What is the post-graduation employment like?

Answers to various questions regarding the SMART Scholarship application process. Includes many tips and statistics.

What is the post-graduation employment like?

Postby IronPhoenix » Mon Oct 09, 2017 9:25 pm

I am considering applying to this scholarship to fund my M.S. in electrical engineering. My specialization will be nanoelectronics (semiconductor devices, device physics, etc.). I applied for this scholarship a couple years ago and did not get it. However, after applying, I came to this forum and read the testimonials of many dissatisfied recipients who found themselves performing menial work as part of the employment as opposed to actual engineering or research.

Are most recipients still in this situation? Has anything changed? I will apply regardless (because I can always turn it down later) but in a forum post I made a couple of years ago, all recipients who answered me told me not to go for this scholarship unless I absolutely needed the money. Should I still follow this advice?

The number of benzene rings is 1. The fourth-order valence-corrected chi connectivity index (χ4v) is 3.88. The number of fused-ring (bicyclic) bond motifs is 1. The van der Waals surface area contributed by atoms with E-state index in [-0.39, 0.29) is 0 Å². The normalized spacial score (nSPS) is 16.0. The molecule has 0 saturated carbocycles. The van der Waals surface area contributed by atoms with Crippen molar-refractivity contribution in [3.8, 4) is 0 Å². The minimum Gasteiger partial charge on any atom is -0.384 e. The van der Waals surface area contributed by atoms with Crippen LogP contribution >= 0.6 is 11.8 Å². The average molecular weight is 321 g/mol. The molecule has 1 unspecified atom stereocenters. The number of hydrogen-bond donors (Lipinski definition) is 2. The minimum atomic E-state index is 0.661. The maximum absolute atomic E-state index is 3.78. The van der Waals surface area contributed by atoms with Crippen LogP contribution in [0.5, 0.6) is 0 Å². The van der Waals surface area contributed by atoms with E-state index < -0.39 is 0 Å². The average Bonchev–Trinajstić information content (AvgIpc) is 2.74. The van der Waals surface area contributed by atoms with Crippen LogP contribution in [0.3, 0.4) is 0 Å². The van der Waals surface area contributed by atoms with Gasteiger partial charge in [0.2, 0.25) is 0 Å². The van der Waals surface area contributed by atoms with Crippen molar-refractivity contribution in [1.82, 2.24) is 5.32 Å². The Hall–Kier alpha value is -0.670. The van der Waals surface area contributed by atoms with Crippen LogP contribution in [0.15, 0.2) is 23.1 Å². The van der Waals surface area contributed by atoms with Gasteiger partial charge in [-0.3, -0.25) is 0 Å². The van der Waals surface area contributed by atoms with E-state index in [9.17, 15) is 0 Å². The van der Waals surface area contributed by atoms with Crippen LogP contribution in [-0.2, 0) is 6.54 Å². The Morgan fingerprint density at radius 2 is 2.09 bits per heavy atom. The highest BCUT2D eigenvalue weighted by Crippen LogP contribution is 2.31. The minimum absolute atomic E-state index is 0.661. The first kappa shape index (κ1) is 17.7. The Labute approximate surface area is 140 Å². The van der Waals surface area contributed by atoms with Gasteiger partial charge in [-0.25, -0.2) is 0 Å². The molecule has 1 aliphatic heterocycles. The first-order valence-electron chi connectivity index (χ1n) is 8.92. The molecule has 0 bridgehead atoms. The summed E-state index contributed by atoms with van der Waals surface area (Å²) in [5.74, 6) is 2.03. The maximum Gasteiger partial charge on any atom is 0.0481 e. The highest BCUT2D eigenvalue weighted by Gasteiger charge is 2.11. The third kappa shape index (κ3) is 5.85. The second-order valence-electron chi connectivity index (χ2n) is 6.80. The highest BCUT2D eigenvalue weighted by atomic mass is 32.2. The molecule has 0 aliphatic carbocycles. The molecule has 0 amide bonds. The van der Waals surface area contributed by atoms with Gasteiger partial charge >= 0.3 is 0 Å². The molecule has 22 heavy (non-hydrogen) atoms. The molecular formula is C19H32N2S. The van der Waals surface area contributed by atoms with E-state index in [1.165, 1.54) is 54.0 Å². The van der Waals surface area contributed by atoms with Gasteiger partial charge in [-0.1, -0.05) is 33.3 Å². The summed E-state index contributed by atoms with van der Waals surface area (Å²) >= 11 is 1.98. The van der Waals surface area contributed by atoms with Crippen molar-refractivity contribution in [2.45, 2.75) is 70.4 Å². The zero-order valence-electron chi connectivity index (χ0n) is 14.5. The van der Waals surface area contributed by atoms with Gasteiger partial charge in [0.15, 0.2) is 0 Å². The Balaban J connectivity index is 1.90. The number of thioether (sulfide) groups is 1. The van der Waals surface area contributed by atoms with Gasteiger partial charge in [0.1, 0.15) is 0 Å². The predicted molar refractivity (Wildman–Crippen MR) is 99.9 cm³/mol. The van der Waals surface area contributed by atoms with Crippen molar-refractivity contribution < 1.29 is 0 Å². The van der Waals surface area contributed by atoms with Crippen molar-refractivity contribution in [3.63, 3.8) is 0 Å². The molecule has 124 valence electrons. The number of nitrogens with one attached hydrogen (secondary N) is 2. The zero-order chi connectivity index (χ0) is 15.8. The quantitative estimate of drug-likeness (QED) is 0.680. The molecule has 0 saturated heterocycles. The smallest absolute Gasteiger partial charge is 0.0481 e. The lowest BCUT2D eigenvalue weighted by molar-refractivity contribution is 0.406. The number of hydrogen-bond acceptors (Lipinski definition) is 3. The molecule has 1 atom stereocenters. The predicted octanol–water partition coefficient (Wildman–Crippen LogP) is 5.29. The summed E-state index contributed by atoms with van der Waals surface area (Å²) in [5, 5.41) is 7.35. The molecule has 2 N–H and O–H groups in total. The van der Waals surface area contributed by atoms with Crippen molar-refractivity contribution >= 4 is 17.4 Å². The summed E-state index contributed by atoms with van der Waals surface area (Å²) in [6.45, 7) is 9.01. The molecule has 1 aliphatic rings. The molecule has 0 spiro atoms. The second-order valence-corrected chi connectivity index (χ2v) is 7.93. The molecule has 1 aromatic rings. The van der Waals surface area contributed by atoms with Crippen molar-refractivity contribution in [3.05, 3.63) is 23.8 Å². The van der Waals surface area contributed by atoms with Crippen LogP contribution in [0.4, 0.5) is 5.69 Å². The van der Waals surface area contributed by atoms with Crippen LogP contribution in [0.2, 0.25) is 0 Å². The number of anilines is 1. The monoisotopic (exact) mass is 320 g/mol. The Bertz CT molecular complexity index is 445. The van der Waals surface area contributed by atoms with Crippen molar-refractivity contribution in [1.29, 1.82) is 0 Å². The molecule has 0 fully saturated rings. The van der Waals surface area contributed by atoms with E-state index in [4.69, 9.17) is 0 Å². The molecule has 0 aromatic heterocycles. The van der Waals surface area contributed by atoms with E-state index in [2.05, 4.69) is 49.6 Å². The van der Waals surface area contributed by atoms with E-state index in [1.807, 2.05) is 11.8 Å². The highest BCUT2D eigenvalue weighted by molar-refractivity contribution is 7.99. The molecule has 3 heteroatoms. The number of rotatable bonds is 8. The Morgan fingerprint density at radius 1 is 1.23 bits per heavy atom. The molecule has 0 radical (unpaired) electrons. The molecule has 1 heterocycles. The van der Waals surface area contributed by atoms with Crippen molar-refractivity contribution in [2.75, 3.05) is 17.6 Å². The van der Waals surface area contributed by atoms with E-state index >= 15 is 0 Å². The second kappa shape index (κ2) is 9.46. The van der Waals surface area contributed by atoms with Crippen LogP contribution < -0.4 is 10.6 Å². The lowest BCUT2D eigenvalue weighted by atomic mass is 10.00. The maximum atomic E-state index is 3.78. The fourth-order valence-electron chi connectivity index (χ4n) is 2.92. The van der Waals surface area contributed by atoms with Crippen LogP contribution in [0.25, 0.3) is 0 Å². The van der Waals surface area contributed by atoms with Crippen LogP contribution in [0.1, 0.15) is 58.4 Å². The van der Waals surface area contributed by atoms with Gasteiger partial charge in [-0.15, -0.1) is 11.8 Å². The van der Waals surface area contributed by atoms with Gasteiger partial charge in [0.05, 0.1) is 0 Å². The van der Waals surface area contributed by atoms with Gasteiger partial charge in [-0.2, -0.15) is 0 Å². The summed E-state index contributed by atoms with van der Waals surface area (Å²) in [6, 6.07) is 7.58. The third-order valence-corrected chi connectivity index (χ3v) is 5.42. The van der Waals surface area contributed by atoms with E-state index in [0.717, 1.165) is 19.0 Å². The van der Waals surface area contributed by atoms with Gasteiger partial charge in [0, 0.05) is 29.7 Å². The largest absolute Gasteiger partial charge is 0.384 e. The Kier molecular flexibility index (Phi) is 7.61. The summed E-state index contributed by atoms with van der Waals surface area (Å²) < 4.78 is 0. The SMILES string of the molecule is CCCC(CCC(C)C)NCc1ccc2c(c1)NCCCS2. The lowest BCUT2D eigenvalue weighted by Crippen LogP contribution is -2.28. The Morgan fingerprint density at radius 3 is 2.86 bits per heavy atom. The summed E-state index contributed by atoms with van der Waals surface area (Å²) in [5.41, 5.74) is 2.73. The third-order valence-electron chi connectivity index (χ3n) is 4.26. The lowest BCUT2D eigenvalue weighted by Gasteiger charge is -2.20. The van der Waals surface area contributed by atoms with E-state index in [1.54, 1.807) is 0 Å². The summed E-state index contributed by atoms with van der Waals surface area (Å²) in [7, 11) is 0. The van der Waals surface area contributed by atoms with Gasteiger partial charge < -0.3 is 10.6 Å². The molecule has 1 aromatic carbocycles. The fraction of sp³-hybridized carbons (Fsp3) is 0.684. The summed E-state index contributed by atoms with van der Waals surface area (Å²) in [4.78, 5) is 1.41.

Are there any SFs which have a reputation for treating their SMART scholars as real engineers and scientists?

Will I leave with technical skills and expertise I didn't have before?
Last edited by IronPhoenix on Tue Oct 10, 2017 10:36 am, edited 2 times in total.
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Re: What is the post-graduation employment like?

Postby kbl2017 » Tue Oct 10, 2017 2:01 am

It appears to largely depend on the facilities you're selected by. I also have determined this forum does not represent the majority of scholarship recipients visiting my SF with me had never even found this. You're also more likely to post a negative review than a positive review on things.

The DoD and government in general is mainly in charge of the paperwork aspect of things with contracted out help doing the actual work. However, even in the "paperwork heavy" positions the work is important...you just have to be able to step back and look at it that way. I personally think for a two year commitment you will benefit a lot. You'll get grad school paid for completely, plus some. You'll gain two years of government experience making you way more marketable in any contracted government work. You'll get security clearance. It also may give you the chance to explore different career paths within your branch and if you're doing "menial tasks" they might be related to something really cool so you can network and end up somewhere you love in two years.
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